Remote Knowledge Workers Increasingly Engage in ‘Pretend Work’ Performances

Hours Wasted Daily on Elaborate Electronic Theater to Satiate Guilt Pangs, Traditional Bosses and Clock Watchers

Return to Work Effort May Make “Digital Clown Shows” Worse

For decades movies, tv and comics portrayed the elaborate masquerades created by office cubicle dwellers pretending to look busy in case the boss walked by.  Many were funny and some iconic because of how much truth they held. In one Dilbert comic, the Pointy-Haired Boss declares, “We need a sense of urgency.” Wally, in a moment of honesty, replies: “I spend most of energy pretending to work, but I can add a layer of fake urgency if you really need it.”

Pretending to work is not new.  However, elaborate presentations in what’s being called ‘productivity theater’ among the 20-30 million US-based remote knowledge workers is becoming an all-new art form in the digital world.  The purpose of these online work plays is to give the appearance of constant and conspicuously visible busyness. 

Favorited tactics of digital presenteeism include:

  • intentionally sending emails in the early morning and late evening 
  • remaining logged on Slack at all hours, 
  • blocking out big swaths of time on fake meetings in Google calendar and 
  • joining irrelevant Zoom meetings with the mic muted and the camera off while doing just about anything else outside the call.

Among those who have continued to work significantly or exclusively via remote, its estimated that an average of 67 minutes per day are spent on these performance antics, according to a new report by software companies Catalog and GitLab. 

Post Labor Day 2022, companies like Apple, Comcast, Prudential Financial and Peloton are nudging employees to return to work, if not completely than at least a couple of days per week. The Wall Street Journal called Labor Day a “line in the corporate sand” which is “the best chance to finally lean on workers to return to the office this year.”

“Pretend to Work Somewhere Else”

 Some companies are shoving rather than nudging. Recently, Elon Musk told employees in a memo they are expected to return to work or “pretend to work somewhere else.” His memo subject was “Remote work is no longer acceptable,”and he wrote, “anyone who wishes to do remote work must be in the office for a minimum (and I mean *minimum*) of 40 hours per week or depart Tesla. This is less than we ask of factory workers.”

Is Work from Home More Productive?

Mr. Musk may have been operating from the old school perspective that working remotely from home is a way to loaf without being seen.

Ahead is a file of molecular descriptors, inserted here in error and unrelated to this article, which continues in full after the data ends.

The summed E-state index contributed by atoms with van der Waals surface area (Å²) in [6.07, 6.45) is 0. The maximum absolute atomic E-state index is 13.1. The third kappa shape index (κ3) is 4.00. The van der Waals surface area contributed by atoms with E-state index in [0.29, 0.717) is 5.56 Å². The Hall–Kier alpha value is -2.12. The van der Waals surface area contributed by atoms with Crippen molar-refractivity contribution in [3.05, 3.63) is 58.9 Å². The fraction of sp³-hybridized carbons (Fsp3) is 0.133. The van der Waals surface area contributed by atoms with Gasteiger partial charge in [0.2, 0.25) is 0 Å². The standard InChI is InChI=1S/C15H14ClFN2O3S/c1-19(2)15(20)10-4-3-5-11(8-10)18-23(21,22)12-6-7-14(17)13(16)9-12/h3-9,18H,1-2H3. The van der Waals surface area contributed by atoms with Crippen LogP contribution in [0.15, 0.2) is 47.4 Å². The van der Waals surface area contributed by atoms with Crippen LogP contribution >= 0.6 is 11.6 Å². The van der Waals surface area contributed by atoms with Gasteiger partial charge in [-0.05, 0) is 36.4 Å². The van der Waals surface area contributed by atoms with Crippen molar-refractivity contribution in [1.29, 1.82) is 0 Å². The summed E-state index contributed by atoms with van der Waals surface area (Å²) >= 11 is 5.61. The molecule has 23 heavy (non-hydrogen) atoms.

However, a study published in Nature looked at data from 60,000 Microsoft employees and found remote workers were actually more productive for short-term projects. The study did point out those same employees did not perform as well for longer-term projects. A potential cause for that dynamic may be the lack of team interaction and collaboration. 

Also, over time, distractions from family members to pets and errands may become more prevalent for those not accustomed to remote work.

Factory Mentality and Guilt Pangs

For their part, workers say they do feel pangs of guilt if they deviate from a 9-5 routine or take breaks from work with a walk, attending to personal business or just daydreaming.   To compensate for the insecurity that comes with working from home in casual dress, elaborate performances of appearing constantly busy ensue.

These feelings of insecurity or guilt stem from a factory mentality prevalent in the 1980s, according to Cal Newport, who wrote the best-seller Deep Work. The factory mentality attempts to achieve high production by constantly applying effort to a mechanical system, like an assembly line. A plurality of workers say they believe management and company leadership prefer a traditional in-office culture with lots of activity buzzing about.

Many knowledge workers are pushing back. They have come to enjoy benefits of work-at-home, including more work-life balance and quality time with family, and less commuting stress and wasted time.  Apple has again asked employees to return three days per week.  Some of the company’s employees have gone so far to form Slack channels of advocacy groups. Among the largest at Apple with as many as 2,800 members called “Apple Together”  are pushing back against return-to-office plans.

Solutions based in Remote Work Veterans

TechCXO, which provides on-demand executives and teams to companies of all sizes, has been leveraging remote and hybrid work models since its founding in 2003. Their interim and fractional executives  include CFOs, CTOs, CMOs, Heads of Sales, COOs and HR Executives.  These executives on demand are expert and building hybrid teams and delivery models that work for organizations who want flexibility for employees but also want projects and initiatives driven to completion. 

Project Management experts at the firm are frequently incorporated into complex product and IT deliveries that efficiently combine in-person and remote task deliveries and thus eliminating the need for pretend remote performances.